In the melt-spinning of polyamides such as polycaproamide and polyhexamethylene adipamide, use is made of a polymer whose monomer content is previously reduced to about 2 to 3% by washing it with water or subjecting it to a vacuum treatment, but even then low molecular substances are formed in the melt-extrusion process due to pyrolysis of the polymer and the atmosphere immediately below a spinneret, into which the molten polymer is discharged, is filled with the molecular substances consisting mainly of monomers and oligomers, and the spinneret surface or the spinning apparatus is stained therewith. The attachment of the low molecular substances or the decomposition products thereof to the spinneret surface or spinning apparatus is particularly objectionable because such condition will cause troubles, such as breakage of the filaments, in the worst case. Therefore, in order to perform the melt-spinning of polyamides in a satisfactory manner, it is essential to remove the low molecular substances to the outside of the spinning system from beneath the spinneret surface as has been practiced heretofore.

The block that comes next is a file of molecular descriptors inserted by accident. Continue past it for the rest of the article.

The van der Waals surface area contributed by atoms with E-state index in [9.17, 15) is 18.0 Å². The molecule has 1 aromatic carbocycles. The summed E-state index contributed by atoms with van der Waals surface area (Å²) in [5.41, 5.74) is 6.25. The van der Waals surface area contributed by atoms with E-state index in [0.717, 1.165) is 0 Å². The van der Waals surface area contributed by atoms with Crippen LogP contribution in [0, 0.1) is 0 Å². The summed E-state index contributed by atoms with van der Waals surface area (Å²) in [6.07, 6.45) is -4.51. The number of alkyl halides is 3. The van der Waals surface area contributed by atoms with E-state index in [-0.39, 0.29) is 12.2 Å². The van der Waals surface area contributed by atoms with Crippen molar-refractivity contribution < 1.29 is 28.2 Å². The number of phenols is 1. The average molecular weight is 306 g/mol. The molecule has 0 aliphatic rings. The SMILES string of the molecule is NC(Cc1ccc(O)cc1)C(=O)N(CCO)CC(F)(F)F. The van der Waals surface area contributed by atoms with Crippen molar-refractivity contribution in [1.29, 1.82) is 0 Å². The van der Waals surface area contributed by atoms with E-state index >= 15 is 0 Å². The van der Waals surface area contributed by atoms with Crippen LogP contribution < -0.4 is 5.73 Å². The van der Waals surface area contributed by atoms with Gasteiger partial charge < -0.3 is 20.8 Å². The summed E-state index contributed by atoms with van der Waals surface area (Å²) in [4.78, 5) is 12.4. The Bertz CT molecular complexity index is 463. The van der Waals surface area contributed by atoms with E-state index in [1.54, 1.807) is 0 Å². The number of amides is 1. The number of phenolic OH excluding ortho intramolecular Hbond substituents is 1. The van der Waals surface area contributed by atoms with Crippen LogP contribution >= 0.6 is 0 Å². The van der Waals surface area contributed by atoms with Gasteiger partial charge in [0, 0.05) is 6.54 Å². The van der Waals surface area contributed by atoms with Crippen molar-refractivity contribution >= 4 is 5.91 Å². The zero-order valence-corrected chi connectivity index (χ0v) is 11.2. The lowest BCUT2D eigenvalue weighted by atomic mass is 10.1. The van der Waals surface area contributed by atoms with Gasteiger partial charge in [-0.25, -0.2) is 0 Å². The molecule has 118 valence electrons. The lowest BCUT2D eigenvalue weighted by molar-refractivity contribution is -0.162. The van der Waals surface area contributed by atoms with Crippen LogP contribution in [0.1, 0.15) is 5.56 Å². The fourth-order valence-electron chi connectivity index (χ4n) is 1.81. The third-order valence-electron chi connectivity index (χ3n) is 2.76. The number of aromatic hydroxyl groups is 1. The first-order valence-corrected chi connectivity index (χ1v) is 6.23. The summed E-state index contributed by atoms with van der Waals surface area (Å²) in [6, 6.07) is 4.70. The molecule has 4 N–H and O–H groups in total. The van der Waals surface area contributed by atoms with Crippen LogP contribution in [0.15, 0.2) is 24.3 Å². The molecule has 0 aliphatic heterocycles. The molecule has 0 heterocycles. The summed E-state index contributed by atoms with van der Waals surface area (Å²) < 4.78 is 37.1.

The removal of the low molecular substances is effected in a region in which the filaments are at an elevated temperature and carelessness in such operation would bring about non-uniformity of the filaments, with the result that the spinnability of the polymer is rather degraded. Namely, the uniformity of the filaments is largely aifected by the conditions of the atmosphere in which said filaments are maintained at an elevated temperature. Therefore, if the air fiow in the vicinity of the spinneret is disturbed by the operation of removing the low molecular substances which is carried out below the spinneret surface, the uniformity of the filaments will be largely impaired.